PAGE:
My name is Tom, I am 25 years old and I am the survivor of an Acquired Brain Injury. Getting settled in at home is an important part of leaving hospital after suffering a brain injury. As I said in the last post, comfort, consistency in the environment the patient is in plays a vital part to any recovery attempt that is being made. However, there are different approaches to the recovery and each different approach has its own positives and negatives. I am going to talk through some of the approaches I went through in the hope you will see what could be gained from it.
The “Military” Approach
I will start off by talking about what it was we chose to avoid. After a brain injury, a patient will most likely be suffering from impaired cognitive function. There are different ways to approach this and one of those ways is to have repetitive, regimented, practice over and over, until those cognitive functions return to (not full which is nearly impossible after a severe brain injury) an improved capacity.
After my parents did some research, we chose to avoid the strict, regimented, routine. They found that many of the patients suffered greatly both in terms of their self-confidence: due to a continued attempt to do something that they simply could not do any more. It is bad enough to realise that you can not do certain things you used to be able to do perfectly well, but it must be even worse to be forced to attempt that thing over and over again even though you can’t do it. It must bring so much anger, sadness, frustration, not to mention resentment towards those that are trying to impose this “military-esque” (for lack of a better term) approach to trying to do something almost impossible: return a patient to the same state they were in pre-brain injury.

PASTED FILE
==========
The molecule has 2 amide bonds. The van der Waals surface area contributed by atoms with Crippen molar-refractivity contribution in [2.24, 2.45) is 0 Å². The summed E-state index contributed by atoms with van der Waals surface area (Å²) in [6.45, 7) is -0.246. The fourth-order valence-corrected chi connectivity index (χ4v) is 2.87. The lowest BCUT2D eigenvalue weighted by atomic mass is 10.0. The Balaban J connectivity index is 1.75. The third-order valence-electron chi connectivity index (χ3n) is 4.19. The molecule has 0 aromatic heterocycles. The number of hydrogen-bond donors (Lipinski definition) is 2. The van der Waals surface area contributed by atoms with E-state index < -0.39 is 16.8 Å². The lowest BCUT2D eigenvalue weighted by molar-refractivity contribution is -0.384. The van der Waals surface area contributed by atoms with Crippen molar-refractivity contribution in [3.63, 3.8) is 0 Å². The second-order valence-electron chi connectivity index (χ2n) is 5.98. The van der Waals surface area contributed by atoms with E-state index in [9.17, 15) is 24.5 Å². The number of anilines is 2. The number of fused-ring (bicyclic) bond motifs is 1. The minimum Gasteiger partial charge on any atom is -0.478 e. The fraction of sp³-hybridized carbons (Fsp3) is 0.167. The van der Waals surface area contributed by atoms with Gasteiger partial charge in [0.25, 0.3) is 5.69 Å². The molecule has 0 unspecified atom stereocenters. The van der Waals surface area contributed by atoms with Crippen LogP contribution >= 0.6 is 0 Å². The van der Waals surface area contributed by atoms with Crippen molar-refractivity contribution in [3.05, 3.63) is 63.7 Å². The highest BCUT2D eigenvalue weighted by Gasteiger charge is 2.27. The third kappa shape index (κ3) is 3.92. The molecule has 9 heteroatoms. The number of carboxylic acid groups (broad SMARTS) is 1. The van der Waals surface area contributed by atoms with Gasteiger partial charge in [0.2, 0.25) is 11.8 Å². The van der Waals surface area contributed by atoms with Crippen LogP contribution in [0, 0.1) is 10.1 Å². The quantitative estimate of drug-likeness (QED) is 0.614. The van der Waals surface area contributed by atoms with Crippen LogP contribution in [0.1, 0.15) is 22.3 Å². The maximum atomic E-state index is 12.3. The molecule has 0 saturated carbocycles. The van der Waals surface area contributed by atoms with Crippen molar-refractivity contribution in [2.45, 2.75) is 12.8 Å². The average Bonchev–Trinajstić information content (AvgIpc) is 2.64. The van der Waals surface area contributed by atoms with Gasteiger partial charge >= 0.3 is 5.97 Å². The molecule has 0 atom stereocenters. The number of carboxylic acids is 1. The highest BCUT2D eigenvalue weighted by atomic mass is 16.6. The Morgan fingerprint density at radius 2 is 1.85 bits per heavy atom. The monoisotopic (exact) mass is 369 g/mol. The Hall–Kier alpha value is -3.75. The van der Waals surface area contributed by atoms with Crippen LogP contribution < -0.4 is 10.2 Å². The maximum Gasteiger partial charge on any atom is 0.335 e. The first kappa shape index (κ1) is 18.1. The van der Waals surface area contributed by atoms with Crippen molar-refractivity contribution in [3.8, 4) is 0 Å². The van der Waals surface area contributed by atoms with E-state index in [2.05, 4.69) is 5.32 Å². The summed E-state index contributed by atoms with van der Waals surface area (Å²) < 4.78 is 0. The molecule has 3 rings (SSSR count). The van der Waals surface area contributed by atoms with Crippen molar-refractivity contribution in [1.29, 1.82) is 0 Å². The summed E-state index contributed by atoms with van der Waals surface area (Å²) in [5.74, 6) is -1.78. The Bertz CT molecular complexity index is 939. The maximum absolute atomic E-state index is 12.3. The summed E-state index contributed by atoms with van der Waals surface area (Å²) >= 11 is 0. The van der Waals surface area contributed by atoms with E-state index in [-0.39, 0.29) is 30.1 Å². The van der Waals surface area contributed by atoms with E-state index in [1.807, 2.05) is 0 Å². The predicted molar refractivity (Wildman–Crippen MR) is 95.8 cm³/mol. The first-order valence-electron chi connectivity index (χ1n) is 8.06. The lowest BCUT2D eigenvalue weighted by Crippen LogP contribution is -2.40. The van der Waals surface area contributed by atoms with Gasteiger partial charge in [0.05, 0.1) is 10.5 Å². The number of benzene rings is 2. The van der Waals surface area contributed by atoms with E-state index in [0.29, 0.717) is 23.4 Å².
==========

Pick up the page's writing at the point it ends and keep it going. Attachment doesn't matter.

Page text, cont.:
The second aspect where the regimented routine could cause difficulties was simply in the dynamic between carer and patient. Now this is definitely linked to the first issue and to comments I have made in earlier posts. It is crucial to maintain a good relationship between patient and carer. If the patient is under pressure and being forced to attempt things that are simply beyond them, they will begin to think that there is something they are doing wrong. It is essential that in the approach to the recovery, the carer should not necessarily understand (understanding a brain injury is pretty much impossible unless you have been through it) but empathise with the patient. It is critical that you do not make them feel as though it their fault, that you are angry or frustrated with them. For any carers out there, positive reinforcement and attempting to instill confidence in the patient as they approach, even, what may seem like a fairly routine activity is important to building up confidence so that they can move on to more ambitious tasks further down the road of recovery.